Yellow Cab, Jojo's Taxi ordered to cease and desist

Owner Alex Palmgren operated without valid driver's license

A Yellow Cab turns onto London Road in Duluth on 2019. Yellow Cab/Jojo's Taxi has been ordered to cease and desist operations in the city.
File / Duluth News Tribune
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DULUTH —A local taxi company was ordered to cease and desist operations in Duluth following a physical altercation between a passenger and the owner over a ride fare. The driver and owner of Yellow Cab/Jojo's Taxi LLC, Alex Palmgren, 29, was operating a licensed taxi without a valid driver's license at the time of the incident.

Duluth Police Department responded to the disturbance at Miller Hill Mall on May 12. The passenger, Jeffrey Davis, 52, reported Palmgren over-charged for the ride. Davis told officers he refused to pay and attempted to exit the vehicle from the passenger-side rear seat when Palmgren accelerated.

According to the police report, this led Davis to believe he was being abducted. Davis reported he and Palmgren grappled inside the vehicle. Davis reported when they exited the vehicle, Palmgren threatened to shoot him, however, he did not see a handgun.

Davis was cited for theft of services and disorderly conduct. Palmgren was cited for driving after revocation. Since Palmgren was ordered to cease and desist operating taxi cabs in the city, it has been reported to the police that he has continued to operate in violation of the order, Duluth City Clerk Ian Johnson said.

Palmgren unsuccessfully attempted to appeal the license revocation to the City Council. A resolution passed unanimously on Monday evening affirming the revocation of the taxi license held by JoJo's Taxi LLC Yellow Cab Taxi. Councilor Mike Mayou was absent. A video of the meeting is available at . (Palmgren is heard starting at 9.5 minutes into the video.)


Any license reapplications from Palmgren would be subject to review by the police department and undergo a criminal background check, Johnson added.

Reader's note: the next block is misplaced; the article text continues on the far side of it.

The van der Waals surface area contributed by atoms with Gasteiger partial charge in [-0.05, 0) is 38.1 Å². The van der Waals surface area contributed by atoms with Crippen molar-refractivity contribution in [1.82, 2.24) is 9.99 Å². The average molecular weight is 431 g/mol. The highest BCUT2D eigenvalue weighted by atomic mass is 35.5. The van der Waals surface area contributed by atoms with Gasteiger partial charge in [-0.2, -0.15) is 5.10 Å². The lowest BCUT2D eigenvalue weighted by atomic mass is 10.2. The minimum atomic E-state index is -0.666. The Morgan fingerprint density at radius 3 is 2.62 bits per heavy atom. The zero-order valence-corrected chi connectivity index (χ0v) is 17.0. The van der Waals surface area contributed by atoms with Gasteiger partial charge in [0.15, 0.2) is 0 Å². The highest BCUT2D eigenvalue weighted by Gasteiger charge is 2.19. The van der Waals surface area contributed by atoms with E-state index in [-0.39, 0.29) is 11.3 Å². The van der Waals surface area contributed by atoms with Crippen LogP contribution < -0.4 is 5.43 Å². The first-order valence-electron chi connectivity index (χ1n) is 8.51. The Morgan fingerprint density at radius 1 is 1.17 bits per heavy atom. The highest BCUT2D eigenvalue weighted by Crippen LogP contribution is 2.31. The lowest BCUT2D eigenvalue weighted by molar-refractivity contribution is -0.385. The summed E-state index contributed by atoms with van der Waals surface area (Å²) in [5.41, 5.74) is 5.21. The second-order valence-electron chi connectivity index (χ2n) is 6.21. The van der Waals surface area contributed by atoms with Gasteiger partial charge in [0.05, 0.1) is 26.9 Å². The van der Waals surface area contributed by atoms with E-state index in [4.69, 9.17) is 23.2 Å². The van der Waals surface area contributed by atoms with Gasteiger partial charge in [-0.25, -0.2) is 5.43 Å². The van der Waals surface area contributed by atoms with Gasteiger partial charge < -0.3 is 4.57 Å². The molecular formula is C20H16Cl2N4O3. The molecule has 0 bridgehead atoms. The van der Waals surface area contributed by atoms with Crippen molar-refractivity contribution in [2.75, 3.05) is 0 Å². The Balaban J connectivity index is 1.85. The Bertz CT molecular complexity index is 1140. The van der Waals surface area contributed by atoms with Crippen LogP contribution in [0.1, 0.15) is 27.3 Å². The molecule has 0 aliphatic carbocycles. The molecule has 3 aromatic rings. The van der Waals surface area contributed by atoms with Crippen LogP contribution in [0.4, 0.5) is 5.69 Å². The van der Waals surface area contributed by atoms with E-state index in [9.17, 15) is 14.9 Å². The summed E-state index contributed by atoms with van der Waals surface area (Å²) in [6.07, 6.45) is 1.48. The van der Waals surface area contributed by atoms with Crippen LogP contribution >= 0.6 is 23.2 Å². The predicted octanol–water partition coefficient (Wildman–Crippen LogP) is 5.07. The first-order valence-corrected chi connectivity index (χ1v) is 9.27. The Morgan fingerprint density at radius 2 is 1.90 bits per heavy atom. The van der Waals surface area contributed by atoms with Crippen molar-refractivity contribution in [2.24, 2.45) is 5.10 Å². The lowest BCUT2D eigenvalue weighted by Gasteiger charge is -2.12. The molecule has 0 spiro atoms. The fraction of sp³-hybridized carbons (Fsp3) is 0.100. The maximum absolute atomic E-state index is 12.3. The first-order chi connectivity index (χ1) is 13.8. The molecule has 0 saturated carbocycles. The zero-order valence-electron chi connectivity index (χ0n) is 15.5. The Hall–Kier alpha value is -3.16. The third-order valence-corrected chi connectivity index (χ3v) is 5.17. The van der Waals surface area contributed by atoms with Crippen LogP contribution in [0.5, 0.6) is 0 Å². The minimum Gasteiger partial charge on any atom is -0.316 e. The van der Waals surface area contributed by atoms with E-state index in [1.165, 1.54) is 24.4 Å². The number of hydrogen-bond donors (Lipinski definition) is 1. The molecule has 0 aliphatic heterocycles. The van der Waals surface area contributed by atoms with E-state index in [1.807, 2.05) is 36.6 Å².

"It is quite rare for us to revoke licenses," Johnson said. "In my tenure, it's the first time we've revoked a taxi cab license. Whether they would recommend this particular applicant for a license again is questionable."

Minnesota Court Records indicate Palmgren was convicted of felonies for theft Nov. 17, 2010; third-degree burglary Dec. 9, 2011; and escape from custody Dec. 30, 2011. Additionally, Palmgren has been convicted of more than 40 traffic violations since 2015, including driving after revocation; driving after suspension; no proof of insurance; failure to stop; no seat belt; careless driving; and speeding.

Chief Administrative Officer Noah Schuchman said the ordinance and license standards are in place to protect passengers, and make sure taxi drivers have all of the responsible qualifications expected out of a licensee.

"We are making sure that people who are riding are in a position to be safe and get where they're going, and have that be something that's done under the city's guidance," Schuchman said. "It is not a service we would encourage people to use because they're not following the rules."

Man leaving a cab.
A SK Taxi drops off a fare at Duluth International Airport on Thursday. SK and Allied Taxi are licensed to operate a total of 12 cabs in Duluth.
Steve Kuchera / Duluth News Tribune
Man getting in a taxi.
A fare enters an Allied Taxi at Duluth International Airport on Thursday. Allied is one of just two taxi companies currently licensed to operate in Duluth.
Steve Kuchera / Duluth News Tribune

Council Vice President Janet Kennedy expressed concern about the transportation gap that may result from the loss of Jojo's fleet of five taxis. According to Johnson in a follow-up interview, companies SK Taxi and Allied Taxi operate a total of 12 taxis currently serving Duluth.

Ride-sharing apps such as Lyft and Uber are also available and licensed through the city, he added. These are considered transportation network companies, and require internal records of verification for each driver's valid insurance, license and criminal background to be made accessible to the city upon request.

The city is reviewing applications for two new companies that would add taxi services to the area, Johnson said.


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Brielle Bredsten is the business reporter for the Duluth News Tribune.

She earned a bachelor's degree in Professional Writing & Technical Communication, with minors in Advertising and Creative Writing from Metropolitan State University, in addition to a two-year professional paid internship as reporter/editor of the student newspaper.

She is an award-winning professional writer, photographer and editor based in rural Minnesota. Over the past decade, Brielle Bredsten has contributed more than 1,000 articles, feature stories, non-profit press-releases, photographs and columns. Her work has been published in several community newspapers.

Send her story tips, feedback or just say hi at
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